Libvirt is a library to controls VMs . It manages the network, storage, start and shutdown VMs on Host start / shutdown. In a nutshell, it does anything that you need to control a VM



Libvirt comes with the virsh command. It allows you to do everything from a shell, but it is not very comfortable.


In the moment, there is no Web interface, but there is another easy a very comfortable way to control the VMs via libvirt.


virt-manager is a desktop interface to control Vms and via ssh it can control the VMs on IPFire to.

There are some steps to make it possible to communicate over ssh with libvirt:

  1. Log as root user and change the password of the "libvirt-remote" user to a strong password!
    passwd libvirt-remote
  2. Set up public key access for the user "libvirt-remote"

Now, create a new connection in virt-manager and choose ssh to connect. As user choose "libvirt-remote". You should now able to connect with libvirt.


Vms require a lot of disk space! So create storage pool only on /var or on an extra drive. The root partition is far too small to contain disk images of a VM. Just remember 100 GB disk space in a VMs requires a little bit more disk space on the host.

Host Arch / Guest Arch

There are some differences between i686 host and x86_64 host. Generally, it is recommended to use x86_64 (64 bit) as host arch because an i686 host has some limitations in virtualization.

IPFire i686/i586 (32bit)

On this host arch, it is only possible to virtualize a 32-bit guest. It is not possible to virtualize a 64-bit guest on a 32-bit host.

The virt-manager shows x86_64 as the guest arch on and 32-bit host, but this is a bug, and should ignored.

Also, there is a memory limit on a 32-bit host. It is not possible to allocate more than 2047 MB to a guest. This is a limitation of qemu.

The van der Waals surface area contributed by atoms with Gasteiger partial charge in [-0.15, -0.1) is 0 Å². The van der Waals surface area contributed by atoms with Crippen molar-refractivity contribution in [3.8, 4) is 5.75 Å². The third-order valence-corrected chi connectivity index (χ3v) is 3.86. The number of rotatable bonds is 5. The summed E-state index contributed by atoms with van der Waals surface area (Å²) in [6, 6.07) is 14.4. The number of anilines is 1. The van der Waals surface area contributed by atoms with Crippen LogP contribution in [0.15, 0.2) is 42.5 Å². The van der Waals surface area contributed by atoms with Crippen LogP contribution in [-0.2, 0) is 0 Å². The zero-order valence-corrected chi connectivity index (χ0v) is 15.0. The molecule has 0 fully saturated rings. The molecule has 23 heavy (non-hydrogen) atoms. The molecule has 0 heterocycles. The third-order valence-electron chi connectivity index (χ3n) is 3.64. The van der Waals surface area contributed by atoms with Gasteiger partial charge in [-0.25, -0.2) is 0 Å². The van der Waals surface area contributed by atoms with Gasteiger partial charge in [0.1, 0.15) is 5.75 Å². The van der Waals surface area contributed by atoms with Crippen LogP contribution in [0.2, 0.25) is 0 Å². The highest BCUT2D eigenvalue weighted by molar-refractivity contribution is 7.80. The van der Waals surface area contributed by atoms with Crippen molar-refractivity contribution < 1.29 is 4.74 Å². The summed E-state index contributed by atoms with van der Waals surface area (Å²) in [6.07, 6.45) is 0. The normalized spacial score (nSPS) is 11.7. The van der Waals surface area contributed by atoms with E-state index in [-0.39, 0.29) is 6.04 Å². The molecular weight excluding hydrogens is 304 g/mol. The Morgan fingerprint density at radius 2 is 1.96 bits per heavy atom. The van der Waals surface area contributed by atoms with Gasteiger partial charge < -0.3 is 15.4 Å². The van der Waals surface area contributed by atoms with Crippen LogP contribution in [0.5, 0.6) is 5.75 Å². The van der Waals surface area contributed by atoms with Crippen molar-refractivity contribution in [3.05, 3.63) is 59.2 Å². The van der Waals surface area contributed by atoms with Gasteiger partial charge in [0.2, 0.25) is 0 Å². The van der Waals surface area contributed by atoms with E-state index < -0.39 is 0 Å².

IPFire x86_64 (64-bit)

On this host arch, it is possible to virtualize 32-bit guest and 64-bit guest.


To use this network configuration, you must have installed Core 103 or greater.

There are two and only these two supported network configurations, all other configurations like bridges, bonds, virtual networks are not supported and highly dangerous, you destroy you whole IPFire network if you try to use them and not the supported configuration.

How the supported network configuration works:

  1. You have to set the zone in which the VM should be connected, into bridge or macvtap mode!
    See Network Modes for further explanations.

Now reboot to apply the changes.

You have to do this step only one time. The next time you can start with step 2.

  1. Create a new VM and in choose for the network:

    • macvtap (when the mode of the zone is macvtap)
    • host device: green0phys (orange0phys if you used the orange interface in step 1)
    • and mode: bridge
    • set the checkbox on "use a persistent MAC Address"

When the mode of the zone is 'bridge' then choose:

  • Network
  • Specify shared device name
  • The Bridge name is the name of the bridge device (orange zone => orange0)

The option my called a little bit different. (For example: "Host device green0phys: macvtap")
If there are questions then ask in the forum.

  1. That's it. The Vm are located in the green (orange) network and can communicate with all VMs in the network and with the internet trough IPfire. You can also control the VM with firewall rules and so on.


1. When I try to start a VM I get the the following error:

Could not access KVM kernel module: Permission denied
failed to initialize KVM: Permission denied

The should happen only one time after the installation! If this error occur more than one time please file a bug in the bug tracker.


On a machine with a CPU from intel do as root:

modprobe -r kvm_intel
modprobe -r kvm
modprobe kvm_intel

On a machine with a CPU from AMD, do as root:

modprobe -r kvm_amd
modprobe -r kvm
modprobe kvm_amd
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Older Revisions • May 29 at 11:01 pm • Jon